5 am: 73°FMostly Clear

7 am: 71°FPartly Sunny

9 am: 73°FPartly Sunny

11 am: 77°FPartly Sunny

More Weather

Council District 3 candidates outline goals

Oct. 05, 2012 @ 12:00 AM

HUNTINGTON -- Making downtown Huntington cleaner and attracting more businesses to the downtown are among the priorities for the candidates running for Huntington City Council's District 3 seat.

The district includes the downtown from 1st to 18th streets between the Ohio River and 8th Avenue.

Incumbent Frances Jackson, a 71-year-old retired machine operator for Corbin Limited, is seeking her third four-year term as the district's representative. She narrowly won the Democratic primary and was going to be unopposed in the general election until Pete Gillespie Sr. got enough signatures from voters in the district to enter the race as an independent candidate.

Gillespie's son, Pete Gillespie Jr., is running for City Council's District 2 seat. Their names will not appear together on any city ballot because they are running for different district seats.

Jackson said she has been responsive to downtown residents and business owners and addresses their concerns in a timely fashion. She said she is proud that the downtown is cleaner and that there are more restaurants, retail options and events in the downtown, but more work remains.

If re-elected, Jackson said she would focus on cleaning up cigarette butts in the downtown. Volunteer groups have helped, but Jackson said she can lend assistance by crafting legislation that would further deter the practice of tossing cigarette butts on the sidewalks and streets.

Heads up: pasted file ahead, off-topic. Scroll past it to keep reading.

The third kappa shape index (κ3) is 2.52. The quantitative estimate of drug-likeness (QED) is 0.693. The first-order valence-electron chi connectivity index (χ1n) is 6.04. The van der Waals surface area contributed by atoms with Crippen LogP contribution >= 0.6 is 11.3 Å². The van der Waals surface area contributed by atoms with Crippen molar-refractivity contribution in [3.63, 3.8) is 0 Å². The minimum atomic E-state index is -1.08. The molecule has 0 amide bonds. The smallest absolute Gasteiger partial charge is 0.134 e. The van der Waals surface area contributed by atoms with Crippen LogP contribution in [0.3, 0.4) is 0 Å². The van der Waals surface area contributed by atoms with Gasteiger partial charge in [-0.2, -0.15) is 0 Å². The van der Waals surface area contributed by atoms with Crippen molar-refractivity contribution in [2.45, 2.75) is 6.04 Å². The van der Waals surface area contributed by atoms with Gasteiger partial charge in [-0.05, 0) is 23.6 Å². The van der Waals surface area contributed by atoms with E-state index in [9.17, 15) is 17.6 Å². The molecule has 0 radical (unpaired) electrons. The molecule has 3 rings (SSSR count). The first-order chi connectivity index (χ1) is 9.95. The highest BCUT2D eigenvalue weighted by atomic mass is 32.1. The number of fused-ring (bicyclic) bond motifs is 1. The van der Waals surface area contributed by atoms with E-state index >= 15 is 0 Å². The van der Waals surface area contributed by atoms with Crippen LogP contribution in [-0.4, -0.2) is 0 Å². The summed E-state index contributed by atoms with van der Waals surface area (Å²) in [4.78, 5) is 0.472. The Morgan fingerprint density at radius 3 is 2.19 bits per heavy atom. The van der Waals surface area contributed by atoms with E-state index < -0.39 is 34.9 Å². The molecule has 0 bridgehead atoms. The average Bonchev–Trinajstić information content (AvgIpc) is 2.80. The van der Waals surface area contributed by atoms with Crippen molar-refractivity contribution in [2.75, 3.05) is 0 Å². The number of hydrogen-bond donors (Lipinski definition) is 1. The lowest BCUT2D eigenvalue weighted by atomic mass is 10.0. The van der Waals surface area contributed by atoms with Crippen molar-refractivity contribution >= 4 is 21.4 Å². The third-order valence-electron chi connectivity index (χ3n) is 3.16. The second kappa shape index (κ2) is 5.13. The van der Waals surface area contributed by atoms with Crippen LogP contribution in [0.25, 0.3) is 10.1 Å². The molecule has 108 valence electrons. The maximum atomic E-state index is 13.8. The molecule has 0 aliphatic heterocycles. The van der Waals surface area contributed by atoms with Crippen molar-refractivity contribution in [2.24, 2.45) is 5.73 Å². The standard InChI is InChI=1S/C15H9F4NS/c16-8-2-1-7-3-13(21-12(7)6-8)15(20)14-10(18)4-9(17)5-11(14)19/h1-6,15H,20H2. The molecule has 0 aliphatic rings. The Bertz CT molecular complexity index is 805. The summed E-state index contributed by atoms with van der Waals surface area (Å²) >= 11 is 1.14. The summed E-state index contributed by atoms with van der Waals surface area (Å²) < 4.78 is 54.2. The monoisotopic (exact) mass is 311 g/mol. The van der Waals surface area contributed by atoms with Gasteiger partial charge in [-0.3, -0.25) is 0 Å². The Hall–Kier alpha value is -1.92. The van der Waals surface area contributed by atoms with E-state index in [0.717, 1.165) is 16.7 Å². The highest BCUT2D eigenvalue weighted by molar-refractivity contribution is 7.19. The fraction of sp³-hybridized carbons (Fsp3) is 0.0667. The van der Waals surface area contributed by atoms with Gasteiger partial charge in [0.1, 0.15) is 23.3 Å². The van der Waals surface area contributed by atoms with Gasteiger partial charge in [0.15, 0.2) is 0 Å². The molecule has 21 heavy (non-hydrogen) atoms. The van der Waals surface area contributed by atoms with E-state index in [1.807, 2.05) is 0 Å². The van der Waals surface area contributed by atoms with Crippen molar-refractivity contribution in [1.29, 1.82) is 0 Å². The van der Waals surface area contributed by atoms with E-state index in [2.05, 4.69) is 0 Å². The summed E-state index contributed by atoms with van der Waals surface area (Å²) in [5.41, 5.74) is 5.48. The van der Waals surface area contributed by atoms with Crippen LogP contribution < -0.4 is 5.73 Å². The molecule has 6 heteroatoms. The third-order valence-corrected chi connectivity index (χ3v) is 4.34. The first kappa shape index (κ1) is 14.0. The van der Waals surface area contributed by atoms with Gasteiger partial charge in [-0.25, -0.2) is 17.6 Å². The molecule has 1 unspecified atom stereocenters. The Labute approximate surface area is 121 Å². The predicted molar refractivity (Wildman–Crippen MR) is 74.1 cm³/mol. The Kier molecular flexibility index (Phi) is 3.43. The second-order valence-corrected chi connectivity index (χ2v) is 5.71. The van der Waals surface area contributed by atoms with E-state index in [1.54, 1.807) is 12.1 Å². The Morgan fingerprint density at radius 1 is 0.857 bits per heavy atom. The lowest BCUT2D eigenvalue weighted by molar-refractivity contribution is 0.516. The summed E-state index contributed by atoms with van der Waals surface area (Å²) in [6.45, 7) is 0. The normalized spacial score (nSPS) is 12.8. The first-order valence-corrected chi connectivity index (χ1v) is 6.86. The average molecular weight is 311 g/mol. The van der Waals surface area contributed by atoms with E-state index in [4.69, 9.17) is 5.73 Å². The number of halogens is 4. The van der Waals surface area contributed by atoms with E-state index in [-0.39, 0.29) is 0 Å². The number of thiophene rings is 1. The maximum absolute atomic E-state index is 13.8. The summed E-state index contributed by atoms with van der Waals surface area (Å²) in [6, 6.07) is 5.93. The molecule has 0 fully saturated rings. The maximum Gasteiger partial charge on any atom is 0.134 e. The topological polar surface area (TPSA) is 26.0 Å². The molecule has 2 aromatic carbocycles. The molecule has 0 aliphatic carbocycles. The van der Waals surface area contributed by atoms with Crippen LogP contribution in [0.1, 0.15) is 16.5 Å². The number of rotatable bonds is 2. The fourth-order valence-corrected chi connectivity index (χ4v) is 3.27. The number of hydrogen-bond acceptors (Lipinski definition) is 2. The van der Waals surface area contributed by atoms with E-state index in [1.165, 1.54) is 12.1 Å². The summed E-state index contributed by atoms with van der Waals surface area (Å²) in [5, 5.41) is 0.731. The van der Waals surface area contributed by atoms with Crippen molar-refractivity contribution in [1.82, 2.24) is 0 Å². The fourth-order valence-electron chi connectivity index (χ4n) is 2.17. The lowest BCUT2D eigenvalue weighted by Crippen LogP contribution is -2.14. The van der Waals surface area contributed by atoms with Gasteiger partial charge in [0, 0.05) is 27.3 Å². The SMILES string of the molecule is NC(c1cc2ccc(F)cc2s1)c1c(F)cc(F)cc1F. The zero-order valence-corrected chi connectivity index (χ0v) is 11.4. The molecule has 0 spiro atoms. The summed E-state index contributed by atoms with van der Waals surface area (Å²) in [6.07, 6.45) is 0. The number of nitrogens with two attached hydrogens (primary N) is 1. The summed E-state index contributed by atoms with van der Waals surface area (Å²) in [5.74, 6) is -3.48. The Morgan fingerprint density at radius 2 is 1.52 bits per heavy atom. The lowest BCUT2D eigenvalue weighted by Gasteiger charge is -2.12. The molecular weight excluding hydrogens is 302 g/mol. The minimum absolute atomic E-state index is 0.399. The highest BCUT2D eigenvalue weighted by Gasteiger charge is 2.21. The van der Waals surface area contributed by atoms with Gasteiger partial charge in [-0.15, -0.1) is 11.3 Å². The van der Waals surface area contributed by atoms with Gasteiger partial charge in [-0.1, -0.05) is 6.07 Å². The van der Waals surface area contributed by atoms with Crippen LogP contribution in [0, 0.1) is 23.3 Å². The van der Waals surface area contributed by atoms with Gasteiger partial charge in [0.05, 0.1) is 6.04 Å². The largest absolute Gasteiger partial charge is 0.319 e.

Jackson also said she would like four more years on council to work on improving collection of delinquent fees and taxes. The councilwoman helped form a committee of council members to research ways to collect delinquent taxes more efficiently. The committee has met once but hasn't presented any formal proposals.

"We've talked and talked but haven't done anything," Jackson said. " We need more meetings so we can work this out and get these bills paid."

Gillespie, 56, is a former furniture upholsterer who is now unemployed. He said he decided to run as an independent candidate because he's seen little progress in city government.

"I don't think Ms. Jackson has done anything interesting in the last eight years, either," he said. "I don't have anything against her. I just want her job."

In going door to door to collect signatures for his candidacy petition, Gillespie said he heard a lot of complaints from residents in his district about drugs, prostitution and bars.

"I believe prostitution and drugs go hand in hand, so we need to crack down on those things," he said. "And bar owners have a responsibility to keep their customers safe. Over the past few years, the number of bar shootings we've had is outrageous."

Gillespie also said he would focus on providing more things to do for children in the downtown.

"We need events for young people," he said. "We should get churches and the landlords together so they can put on events in some of the empty spaces."



The Herald-Dispatch welcomes your comments on this article, but please be civil. Avoid profanity, obscenity, personal attacks, accusations of criminal activity, name-calling or insults to the other posters. Herald-dispatch.com does not control or monitor comments as they are posted, but if you find a comment offensive or uncivil, hover your mouse over the comment and click the X that appears in the upper right of the comment. If you do not want your comment to post to your personal Facebook page, uncheck the box below the comment.